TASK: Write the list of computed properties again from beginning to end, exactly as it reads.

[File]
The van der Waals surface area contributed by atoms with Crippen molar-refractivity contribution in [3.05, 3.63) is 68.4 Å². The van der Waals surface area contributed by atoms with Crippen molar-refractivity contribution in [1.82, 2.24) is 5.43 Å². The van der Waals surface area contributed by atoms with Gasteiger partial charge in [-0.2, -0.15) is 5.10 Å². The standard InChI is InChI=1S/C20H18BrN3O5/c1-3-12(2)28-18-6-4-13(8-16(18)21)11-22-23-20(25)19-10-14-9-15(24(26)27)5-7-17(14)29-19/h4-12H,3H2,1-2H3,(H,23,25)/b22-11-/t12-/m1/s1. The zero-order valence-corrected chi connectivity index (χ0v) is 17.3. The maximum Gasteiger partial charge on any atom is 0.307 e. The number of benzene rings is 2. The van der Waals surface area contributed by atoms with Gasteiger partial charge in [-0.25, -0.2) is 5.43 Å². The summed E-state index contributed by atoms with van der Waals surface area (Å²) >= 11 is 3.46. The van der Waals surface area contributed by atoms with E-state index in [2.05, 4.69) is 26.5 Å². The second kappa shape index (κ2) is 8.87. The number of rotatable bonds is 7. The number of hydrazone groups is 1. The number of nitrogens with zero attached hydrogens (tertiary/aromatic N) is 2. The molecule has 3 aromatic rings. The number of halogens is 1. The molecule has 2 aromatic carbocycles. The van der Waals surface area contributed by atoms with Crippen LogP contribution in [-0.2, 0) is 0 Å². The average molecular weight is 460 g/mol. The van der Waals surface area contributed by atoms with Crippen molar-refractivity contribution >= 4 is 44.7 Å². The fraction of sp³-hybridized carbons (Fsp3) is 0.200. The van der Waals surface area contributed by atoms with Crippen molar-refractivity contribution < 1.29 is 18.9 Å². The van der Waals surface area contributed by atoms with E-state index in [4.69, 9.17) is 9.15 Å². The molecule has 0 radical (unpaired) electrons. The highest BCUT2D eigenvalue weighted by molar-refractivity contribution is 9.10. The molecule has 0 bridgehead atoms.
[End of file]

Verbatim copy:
The van der Waals surface area contributed by atoms with Crippen molar-refractivity contribution in [3.05, 3.63) is 68.4 Å². The van der Waals surface area contributed by atoms with Crippen molar-refractivity contribution in [1.82, 2.24) is 5.43 Å². The van der Waals surface area contributed by atoms with Gasteiger partial charge in [-0.2, -0.15) is 5.10 Å². The standard InChI is InChI=1S/C20H18BrN3O5/c1-3-12(2)28-18-6-4-13(8-16(18)21)11-22-23-20(25)19-10-14-9-15(24(26)27)5-7-17(14)29-19/h4-12H,3H2,1-2H3,(H,23,25)/b22-11-/t12-/m1/s1. The zero-order valence-corrected chi connectivity index (χ0v) is 17.3. The maximum Gasteiger partial charge on any atom is 0.307 e. The number of benzene rings is 2. The van der Waals surface area contributed by atoms with Gasteiger partial charge in [-0.25, -0.2) is 5.43 Å². The summed E-state index contributed by atoms with van der Waals surface area (Å²) >= 11 is 3.46. The van der Waals surface area contributed by atoms with E-state index in [2.05, 4.69) is 26.5 Å². The second kappa shape index (κ2) is 8.87. The number of rotatable bonds is 7. The number of hydrazone groups is 1. The number of nitrogens with zero attached hydrogens (tertiary/aromatic N) is 2. The molecule has 3 aromatic rings. The number of halogens is 1. The molecule has 2 aromatic carbocycles. The van der Waals surface area contributed by atoms with Crippen LogP contribution in [-0.2, 0) is 0 Å². The average molecular weight is 460 g/mol. The van der Waals surface area contributed by atoms with Crippen molar-refractivity contribution >= 4 is 44.7 Å². The fraction of sp³-hybridized carbons (Fsp3) is 0.200. The van der Waals surface area contributed by atoms with Crippen molar-refractivity contribution < 1.29 is 18.9 Å². The van der Waals surface area contributed by atoms with E-state index in [4.69, 9.17) is 9.15 Å². The molecule has 0 radical (unpaired) electrons. The highest BCUT2D eigenvalue weighted by molar-refractivity contribution is 9.10. The molecule has 0 bridgehead atoms.